(Alton Lane sounds like an interesting place, too. They use TSA-like body-scan technology to create tailored suits to exact specifications.)
Tomorrow’s Board of Visitors meeting to consider the reinstatement of President Teresa A. Sullivan will be held in the board room at the Rotunda. Although it is scheduled as an open session, there is very little room inside. (The file photo below, taken by UVA Today”s Cole Geddy at a routine meeting last September, gives you some idea of the space available along the outer walls of the room.)
However, given the enormous interest in the proceedings, the meeting will be streamed live on the Internet. The meeting will be viewable here (though that link will not be active until the meeting’s 3 p.m. start) and on the U.Va. Facebook page.
Those of you who attended Sunday’s “Rally for Honor” may have noticed a big white weather balloon being towed around the Lawn.
It turns out that it was piloted by folks from U.Va.’s Scholar’s Lab, an arm of the University Library that supports digital research and scholarship. They were kind enough to share some of the images they captured via a camera dangling beneath the balloon.
I’m not sure when the pictures were taken, but it looks like it may have been early in the rally, when many folks were seeking shade under the trees.
To read UVA Today’s coverage of Sunday’s rally, click here.
A new blog, WELLITSAFUNNYSTORY, is busy casting a film based on the whole saga, which it calls “Ousther.” I think drama professor and Faculty Senate executive committee member Gweneth West, in particular, would enjoy the choice of Meryl Streep to portray her.
The library would like signs from Monday's rally. (Photo by Cole Geddy)
UVA Today’s Rob Seal reports:
The University of Virginia Library is compiling a record of artifacts – both digital and physical – related to the recent resignation of U.Va. President Teresa A. Sullivan and the response from the University community.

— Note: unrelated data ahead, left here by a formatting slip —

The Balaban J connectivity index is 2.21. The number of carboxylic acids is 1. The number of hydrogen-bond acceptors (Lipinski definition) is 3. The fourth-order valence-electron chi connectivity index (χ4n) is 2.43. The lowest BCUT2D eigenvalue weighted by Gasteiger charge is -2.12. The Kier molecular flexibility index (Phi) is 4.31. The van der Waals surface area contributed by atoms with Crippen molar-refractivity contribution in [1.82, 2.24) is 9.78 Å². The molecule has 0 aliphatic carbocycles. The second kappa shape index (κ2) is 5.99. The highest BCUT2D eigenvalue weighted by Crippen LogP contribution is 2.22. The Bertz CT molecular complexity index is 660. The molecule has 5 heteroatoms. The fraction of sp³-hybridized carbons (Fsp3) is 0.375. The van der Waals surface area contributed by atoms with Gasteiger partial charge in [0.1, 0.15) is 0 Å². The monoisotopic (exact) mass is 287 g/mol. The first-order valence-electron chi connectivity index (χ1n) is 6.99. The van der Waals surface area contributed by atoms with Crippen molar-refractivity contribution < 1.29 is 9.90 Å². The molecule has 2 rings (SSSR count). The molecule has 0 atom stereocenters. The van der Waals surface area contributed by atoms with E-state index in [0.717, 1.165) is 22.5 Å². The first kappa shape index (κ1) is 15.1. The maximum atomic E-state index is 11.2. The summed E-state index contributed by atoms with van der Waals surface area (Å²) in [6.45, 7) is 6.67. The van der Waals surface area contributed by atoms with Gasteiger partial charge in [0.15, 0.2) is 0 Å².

“The library is leading a team that will collaborate to objectively collect all of the materials related to these events,” said Bradley Daigle, the library’s director of digital curation services, who said the team is specifically looking for items that wouldn’t normally be preserved by the University’s Records Management office.
As the fallout from President Teresa A. Sullivan’s departure continues, U.Va. community members have shared their reactions and feelings in many different forums.
The U.Va. Alumni Association is leading a particularly constructive effort to compile feedback to be shared with the Board of Visitors. They have created an online form to collect such communications, which they promise to deliver to the board on Friday.
In addition, the Alumni Association has compiled an exhaustive list of the communications from various deans and entities around Grounds (Part 1/Part 2).
As of mid-afternoon today, the site had received 4,400 responses, the Alumni Association reported.
Just in time for U.Va. President Teresa A. Sullivan’s trip to China and Singapore late this week, a Chinese documentary producer has put out a made-for-U.Va. trailer for his new documentary on Chinese students studying in the U.S. The trailer includes a half-dozen current or former U.Va. students, plus faculty members Brantly Womack (politics/foreign affairs), Edwin Burton (economics) and Parke Muth (admission). We’re told the long version of the documentary will appear on cctv4, the largest station in China. The photography is lavish.